* Retesting with remedies tests only those points that were previously thrown off, to see if they come back into balance. Balanced points are not tested to see if they're thrown off.
* The fact that it only tests the meridians when I believe the quantum fields go beyond this means that I think it's too partial.
Galvanic Skin Response
Some scans use galvanic skin response. This has to do with an electrical signal traveling through the skin. While this tests an electrical aspect of the body (quantum in this regard), it is not testing a quantum field. (You couldn't, for instance, hold your hand slightly above the device and get a reading.) Again, I think there is validity to this concept in some regards, such as with testing for body fat. But the "scans" I've seen ask "questions" of the body and then send a signal to get either a balanced of "stressed" response. These questions seem to be programmed with intention, and apparently the computer is able to turn around and ask the same question to the body with intention. You can even add questions to the database (with your own intention) or add new supplements for testing by simply placing them next to a device. Somehow the input device ignores the bottle or other container and just focuses on the supplement? Sounds like intention again.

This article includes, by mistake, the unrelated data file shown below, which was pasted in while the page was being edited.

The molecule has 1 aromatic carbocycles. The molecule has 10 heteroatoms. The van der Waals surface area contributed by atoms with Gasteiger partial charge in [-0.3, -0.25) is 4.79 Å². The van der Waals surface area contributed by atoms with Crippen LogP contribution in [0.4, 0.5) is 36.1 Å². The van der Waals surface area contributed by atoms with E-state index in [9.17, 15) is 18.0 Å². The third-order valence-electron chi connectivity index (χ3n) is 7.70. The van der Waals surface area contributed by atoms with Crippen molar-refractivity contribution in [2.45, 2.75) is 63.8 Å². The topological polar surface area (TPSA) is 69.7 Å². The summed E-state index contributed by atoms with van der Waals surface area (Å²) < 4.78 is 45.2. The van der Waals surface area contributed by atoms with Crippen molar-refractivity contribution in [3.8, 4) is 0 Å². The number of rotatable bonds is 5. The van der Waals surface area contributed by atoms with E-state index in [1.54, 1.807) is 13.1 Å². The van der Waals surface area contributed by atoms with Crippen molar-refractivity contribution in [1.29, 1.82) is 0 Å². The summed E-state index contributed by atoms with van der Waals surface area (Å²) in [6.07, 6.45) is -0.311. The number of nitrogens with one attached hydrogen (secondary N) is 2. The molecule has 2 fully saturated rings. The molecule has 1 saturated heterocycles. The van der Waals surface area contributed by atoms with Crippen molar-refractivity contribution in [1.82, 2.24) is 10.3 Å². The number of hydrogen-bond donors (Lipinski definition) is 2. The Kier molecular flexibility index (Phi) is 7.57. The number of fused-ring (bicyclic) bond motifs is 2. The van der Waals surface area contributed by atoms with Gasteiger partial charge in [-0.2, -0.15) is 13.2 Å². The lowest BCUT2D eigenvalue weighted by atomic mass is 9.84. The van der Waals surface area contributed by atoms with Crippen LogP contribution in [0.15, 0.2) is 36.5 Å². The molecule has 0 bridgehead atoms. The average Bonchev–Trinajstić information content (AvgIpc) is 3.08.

I'm not against intention, and believe in ... well, the power of belief. But this doesn't seem like an objective kind of approach, so I don't see it as the future of medicine. What's more, when I owned a device like this (Zyto LSA Pro), I was able to manipulate results at will based on when I adjusted the position of my hand on the reading device. I also input an unhealthy "supplement" (Starbucks "DoubleShot" canned drink) and the software was happy to say that this would balance me and make me healthy.
On an extra note, I don't believe non-medical practitioners should use disease names in their practice, except when asking clients what they've been diagnosed with by a doctor and how they're being treated (what medicine they're taking for instance). The Zyto and other devices test for diseases. They may not claim to diagnose you with them (may simply say your body is responding with stress when asked about that disease), but this is a thin line to walk, especially with clients who often misinterpret their readings and seldom hear everything they're being told.
Quantum Field Scanning